Sure enough, when he heard that the princess was willing to sleep with him for money, the thief leaped at the chance. He went immediately to the brothel and paid cash for time with her. The price was quite high, but he could afford it, thanks to all the silver he’d stolen from the king’s treasury.
“Wow,” she said afterwards, because the thief was good at everything he did. “That was… wow.”
He smiled rakishly. “I should go.”
“I mean, hardly anyone in the kingdom even has that much cash, and for you to… well. I’m just saying,” the princess continued. “Oh! Before you go,” she said, remembering the other instructions from her father. “Lie here with me a while. Just, you know, cuddle?”
Even though he’d just slept with her, the thief couldn’t resist the princess’s batted eyes, and so they cuddled together, there in the sumptuous brothel chamber.
“So tell me,” she said, trying to sound nonchalant, “what’s the cleverest thing you’ve ever done?”
“Brag at me! I’m offering you a chance to show off how clever you are. You are clever, aren’t you?”
“Oh, I’m extremely clever,” said the thief. The princess was, after all, a pretty girl and he wanted to impress her, even under the current circumstances. “I’m so clever I robbed the king’s treasury for months, with him none the wiser.”
The princess laughed. “That is clever, stealing from my father. Is that the wickedest thing you’ve ever done, my clever thief?”
The thief lay silent for a moment, remembering. “No,” he said sadly. “The wickedest thing I ever did was worse than that. I had to murder my own brother, slice his head off, to protect myself and our mother from your father’s wrath.”
This was, of course, the answer the princess was waiting for. Just hearing the thief’s confession as to stealing from the treasury would have been insufficient, apparently; she and Remphis had to know that this thief was the specific thief linked to the headless corpse, and not some other thief.
“Oh!” cried the princess, and grabbed at the thief. “I’ve got him! I’ve got him!” she shouted, for indeed she had her hands on what she thought was him. “Guards!”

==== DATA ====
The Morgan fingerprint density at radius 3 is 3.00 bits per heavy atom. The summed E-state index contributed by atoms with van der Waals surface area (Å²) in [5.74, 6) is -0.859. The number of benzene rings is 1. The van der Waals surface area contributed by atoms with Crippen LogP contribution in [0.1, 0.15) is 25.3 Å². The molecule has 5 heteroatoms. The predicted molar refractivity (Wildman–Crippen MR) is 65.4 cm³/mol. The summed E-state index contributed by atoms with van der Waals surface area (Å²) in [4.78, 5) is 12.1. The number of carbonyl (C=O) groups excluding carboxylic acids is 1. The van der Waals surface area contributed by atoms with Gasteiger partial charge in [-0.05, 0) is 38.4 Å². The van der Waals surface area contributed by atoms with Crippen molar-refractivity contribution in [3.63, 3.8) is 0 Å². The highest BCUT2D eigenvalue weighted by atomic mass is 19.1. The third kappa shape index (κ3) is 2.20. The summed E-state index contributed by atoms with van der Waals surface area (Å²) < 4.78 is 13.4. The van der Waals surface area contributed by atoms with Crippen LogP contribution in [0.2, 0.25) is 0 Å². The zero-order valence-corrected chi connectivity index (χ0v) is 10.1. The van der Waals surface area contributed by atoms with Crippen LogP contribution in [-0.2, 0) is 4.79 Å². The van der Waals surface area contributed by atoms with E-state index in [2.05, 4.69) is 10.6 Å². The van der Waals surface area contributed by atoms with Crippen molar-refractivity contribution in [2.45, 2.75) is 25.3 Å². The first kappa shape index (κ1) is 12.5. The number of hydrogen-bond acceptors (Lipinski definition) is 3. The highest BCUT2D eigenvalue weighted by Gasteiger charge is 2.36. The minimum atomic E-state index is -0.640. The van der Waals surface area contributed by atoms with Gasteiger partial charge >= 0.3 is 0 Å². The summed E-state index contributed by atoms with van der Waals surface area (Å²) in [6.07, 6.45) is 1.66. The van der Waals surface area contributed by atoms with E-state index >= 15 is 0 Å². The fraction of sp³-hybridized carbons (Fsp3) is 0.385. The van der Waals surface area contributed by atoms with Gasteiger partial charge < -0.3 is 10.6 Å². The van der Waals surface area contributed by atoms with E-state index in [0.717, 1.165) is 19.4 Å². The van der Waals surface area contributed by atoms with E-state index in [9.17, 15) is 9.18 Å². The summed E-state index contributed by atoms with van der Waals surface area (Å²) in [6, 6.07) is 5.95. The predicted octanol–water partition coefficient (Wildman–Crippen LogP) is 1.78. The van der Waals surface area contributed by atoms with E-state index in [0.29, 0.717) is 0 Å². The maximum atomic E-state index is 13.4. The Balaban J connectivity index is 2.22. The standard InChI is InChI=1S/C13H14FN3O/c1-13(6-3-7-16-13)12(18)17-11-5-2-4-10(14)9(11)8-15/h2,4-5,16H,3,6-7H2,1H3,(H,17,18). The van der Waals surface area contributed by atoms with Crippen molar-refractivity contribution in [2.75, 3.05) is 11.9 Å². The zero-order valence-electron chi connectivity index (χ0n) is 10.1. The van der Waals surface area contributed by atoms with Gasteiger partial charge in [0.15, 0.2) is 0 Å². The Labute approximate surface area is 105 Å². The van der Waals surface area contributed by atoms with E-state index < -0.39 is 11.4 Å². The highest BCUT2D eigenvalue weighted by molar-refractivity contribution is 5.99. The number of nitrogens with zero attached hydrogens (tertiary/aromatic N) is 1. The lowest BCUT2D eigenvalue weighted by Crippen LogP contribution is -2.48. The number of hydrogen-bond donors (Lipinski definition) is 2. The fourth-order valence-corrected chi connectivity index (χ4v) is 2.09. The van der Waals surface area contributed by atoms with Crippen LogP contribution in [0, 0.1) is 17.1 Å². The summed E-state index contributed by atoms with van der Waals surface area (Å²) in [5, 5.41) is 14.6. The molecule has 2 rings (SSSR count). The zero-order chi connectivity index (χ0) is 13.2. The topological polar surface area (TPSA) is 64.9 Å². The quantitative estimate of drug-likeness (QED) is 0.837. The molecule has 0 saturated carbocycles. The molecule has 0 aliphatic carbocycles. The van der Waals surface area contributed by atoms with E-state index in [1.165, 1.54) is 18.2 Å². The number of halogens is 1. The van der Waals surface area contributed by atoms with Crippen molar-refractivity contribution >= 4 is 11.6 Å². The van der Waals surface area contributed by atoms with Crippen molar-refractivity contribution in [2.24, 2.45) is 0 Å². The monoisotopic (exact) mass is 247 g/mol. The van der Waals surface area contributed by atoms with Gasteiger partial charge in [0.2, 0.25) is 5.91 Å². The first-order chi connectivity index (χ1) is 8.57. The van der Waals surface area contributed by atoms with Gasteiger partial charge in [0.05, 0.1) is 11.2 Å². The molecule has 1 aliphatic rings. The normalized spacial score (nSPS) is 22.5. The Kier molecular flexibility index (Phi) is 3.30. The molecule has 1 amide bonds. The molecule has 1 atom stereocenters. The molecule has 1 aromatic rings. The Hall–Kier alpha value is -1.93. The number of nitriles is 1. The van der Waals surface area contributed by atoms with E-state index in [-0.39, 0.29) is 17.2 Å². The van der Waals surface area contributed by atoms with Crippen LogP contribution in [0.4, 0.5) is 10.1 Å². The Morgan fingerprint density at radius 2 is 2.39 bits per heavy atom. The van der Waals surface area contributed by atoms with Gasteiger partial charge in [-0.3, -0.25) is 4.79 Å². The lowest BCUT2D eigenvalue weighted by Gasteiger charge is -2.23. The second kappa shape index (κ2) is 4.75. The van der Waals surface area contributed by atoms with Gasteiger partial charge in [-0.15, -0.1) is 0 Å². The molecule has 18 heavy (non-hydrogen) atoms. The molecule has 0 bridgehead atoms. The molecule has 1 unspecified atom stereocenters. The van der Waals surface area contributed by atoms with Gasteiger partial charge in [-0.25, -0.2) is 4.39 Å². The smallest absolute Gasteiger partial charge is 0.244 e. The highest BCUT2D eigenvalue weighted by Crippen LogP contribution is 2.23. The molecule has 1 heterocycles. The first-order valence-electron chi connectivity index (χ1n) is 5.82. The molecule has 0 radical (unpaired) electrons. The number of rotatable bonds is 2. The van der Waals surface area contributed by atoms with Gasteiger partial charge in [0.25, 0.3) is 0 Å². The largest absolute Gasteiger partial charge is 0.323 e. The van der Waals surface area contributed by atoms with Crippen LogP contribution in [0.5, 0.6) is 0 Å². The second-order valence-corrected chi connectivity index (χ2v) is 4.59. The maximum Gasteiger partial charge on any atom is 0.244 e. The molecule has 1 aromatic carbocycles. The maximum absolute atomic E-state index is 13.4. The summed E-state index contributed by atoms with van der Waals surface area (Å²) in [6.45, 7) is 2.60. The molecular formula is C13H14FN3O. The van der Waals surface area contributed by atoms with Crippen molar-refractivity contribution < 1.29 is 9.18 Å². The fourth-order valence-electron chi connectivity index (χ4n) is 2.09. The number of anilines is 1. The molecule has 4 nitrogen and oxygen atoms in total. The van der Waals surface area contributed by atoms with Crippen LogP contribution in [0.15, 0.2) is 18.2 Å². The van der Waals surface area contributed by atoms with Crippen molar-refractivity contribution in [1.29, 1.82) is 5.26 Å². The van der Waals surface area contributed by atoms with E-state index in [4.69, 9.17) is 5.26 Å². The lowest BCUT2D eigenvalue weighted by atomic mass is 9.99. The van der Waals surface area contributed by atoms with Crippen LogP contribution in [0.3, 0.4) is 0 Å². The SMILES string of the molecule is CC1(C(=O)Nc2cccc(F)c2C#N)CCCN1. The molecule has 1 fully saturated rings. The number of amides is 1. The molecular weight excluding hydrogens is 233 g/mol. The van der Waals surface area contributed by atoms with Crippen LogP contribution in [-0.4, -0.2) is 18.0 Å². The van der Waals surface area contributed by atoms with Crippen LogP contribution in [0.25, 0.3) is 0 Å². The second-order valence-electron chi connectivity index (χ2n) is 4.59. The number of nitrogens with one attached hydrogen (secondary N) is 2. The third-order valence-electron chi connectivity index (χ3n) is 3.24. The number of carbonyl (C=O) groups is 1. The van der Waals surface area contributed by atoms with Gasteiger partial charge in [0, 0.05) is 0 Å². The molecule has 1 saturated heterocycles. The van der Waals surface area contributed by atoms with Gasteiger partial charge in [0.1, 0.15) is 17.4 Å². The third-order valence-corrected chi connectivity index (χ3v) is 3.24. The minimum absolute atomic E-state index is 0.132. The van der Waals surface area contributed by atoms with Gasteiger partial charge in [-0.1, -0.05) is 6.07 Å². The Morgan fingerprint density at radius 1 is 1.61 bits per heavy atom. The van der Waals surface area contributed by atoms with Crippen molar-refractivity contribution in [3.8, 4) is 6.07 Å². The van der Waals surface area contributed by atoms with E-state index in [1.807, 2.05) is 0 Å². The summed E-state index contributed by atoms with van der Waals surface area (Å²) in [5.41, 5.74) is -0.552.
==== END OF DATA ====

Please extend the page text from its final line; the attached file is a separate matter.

However the thief leaped up, and the princess realized her hands were on a dildo, rather than the thief himself. By the time the guards burst in, our hero was long gone.
When the king heard about this, he was dumbfounded. “Batman,” he said. “I’m up against Batman or something.”
“Must you kill him, father?” asked his daughter. “I liked him.”
“What would you have me do?” the king asked her.
And so it was that the king sent forth heralds to shout the following message:
To the thief who seduced my daughter and stole his brother’s corpse and murdered his brother and stole from my treasury: greetings!
I’ve thought it over and you know what? You’re pretty badass. You’ve won amnesty for your crimes and also a prize. Come to the palace to collect your winnings. Whenever you get a chance!
Amazingly, this was not a plot. The thief went to the palace, revealed himself, and the king’s response was to marry the thief to the princess and name the thief heir to the kingdom and also gave him the title of the smartest man who ever lived.
“For the thief was the cleverest Egyptian who ever lived, and the Egyptians are of course the cleverest nation of any people,” concludes Herodotus. “They all lived happily ever after. The end!”
(Needless to say this story is a fanciful fairy-tale from start to finish. Any resemblance to actual Egyptian history is purely coincidental. There’s another story about Remphis, that he went into the underworld and played dice with Hades and won a golden napkin, but Herodotus tells that story only in passing and c’mon, it’s much less interesting than this story clearly. Also, in the original Herodotus version of the tale, the thief brings his dead brother’s severed hand into the brothel with him, and it’s that which the princess grabs, when he flees. I’m not sure whether my alteration makes the story more child-unfriendly, or less.)